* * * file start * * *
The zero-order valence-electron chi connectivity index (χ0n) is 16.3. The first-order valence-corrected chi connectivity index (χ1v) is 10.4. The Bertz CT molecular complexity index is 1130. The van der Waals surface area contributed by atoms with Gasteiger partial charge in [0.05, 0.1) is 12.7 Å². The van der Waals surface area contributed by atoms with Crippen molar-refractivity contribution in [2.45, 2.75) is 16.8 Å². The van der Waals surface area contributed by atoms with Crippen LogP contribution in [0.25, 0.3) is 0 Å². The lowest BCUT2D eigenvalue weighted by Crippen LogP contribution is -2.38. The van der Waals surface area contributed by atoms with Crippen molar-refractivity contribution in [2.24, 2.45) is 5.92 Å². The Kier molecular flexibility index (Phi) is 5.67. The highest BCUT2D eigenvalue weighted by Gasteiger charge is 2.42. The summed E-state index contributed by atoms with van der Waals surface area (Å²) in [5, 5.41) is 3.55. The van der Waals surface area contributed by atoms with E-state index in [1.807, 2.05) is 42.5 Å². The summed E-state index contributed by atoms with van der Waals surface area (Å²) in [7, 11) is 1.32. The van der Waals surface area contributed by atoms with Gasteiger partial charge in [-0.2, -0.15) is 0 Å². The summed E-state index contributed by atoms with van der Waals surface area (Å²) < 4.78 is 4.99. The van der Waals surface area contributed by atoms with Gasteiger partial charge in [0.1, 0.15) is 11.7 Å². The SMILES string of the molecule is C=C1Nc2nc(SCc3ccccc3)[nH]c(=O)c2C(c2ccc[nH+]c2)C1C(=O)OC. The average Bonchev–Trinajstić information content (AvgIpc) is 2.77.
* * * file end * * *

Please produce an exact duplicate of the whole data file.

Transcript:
The zero-order valence-electron chi connectivity index (χ0n) is 16.3. The first-order valence-corrected chi connectivity index (χ1v) is 10.4. The Bertz CT molecular complexity index is 1130. The van der Waals surface area contributed by atoms with Gasteiger partial charge in [0.05, 0.1) is 12.7 Å². The van der Waals surface area contributed by atoms with Crippen molar-refractivity contribution in [2.45, 2.75) is 16.8 Å². The van der Waals surface area contributed by atoms with Crippen LogP contribution in [0.25, 0.3) is 0 Å². The lowest BCUT2D eigenvalue weighted by Crippen LogP contribution is -2.38. The van der Waals surface area contributed by atoms with Crippen molar-refractivity contribution in [2.24, 2.45) is 5.92 Å². The Kier molecular flexibility index (Phi) is 5.67. The highest BCUT2D eigenvalue weighted by Gasteiger charge is 2.42. The summed E-state index contributed by atoms with van der Waals surface area (Å²) in [5, 5.41) is 3.55. The van der Waals surface area contributed by atoms with E-state index in [1.807, 2.05) is 42.5 Å². The summed E-state index contributed by atoms with van der Waals surface area (Å²) in [7, 11) is 1.32. The van der Waals surface area contributed by atoms with Gasteiger partial charge in [-0.2, -0.15) is 0 Å². The summed E-state index contributed by atoms with van der Waals surface area (Å²) < 4.78 is 4.99. The van der Waals surface area contributed by atoms with Gasteiger partial charge in [0.1, 0.15) is 11.7 Å². The SMILES string of the molecule is C=C1Nc2nc(SCc3ccccc3)[nH]c(=O)c2C(c2ccc[nH+]c2)C1C(=O)OC. The average Bonchev–Trinajstić information content (AvgIpc) is 2.77.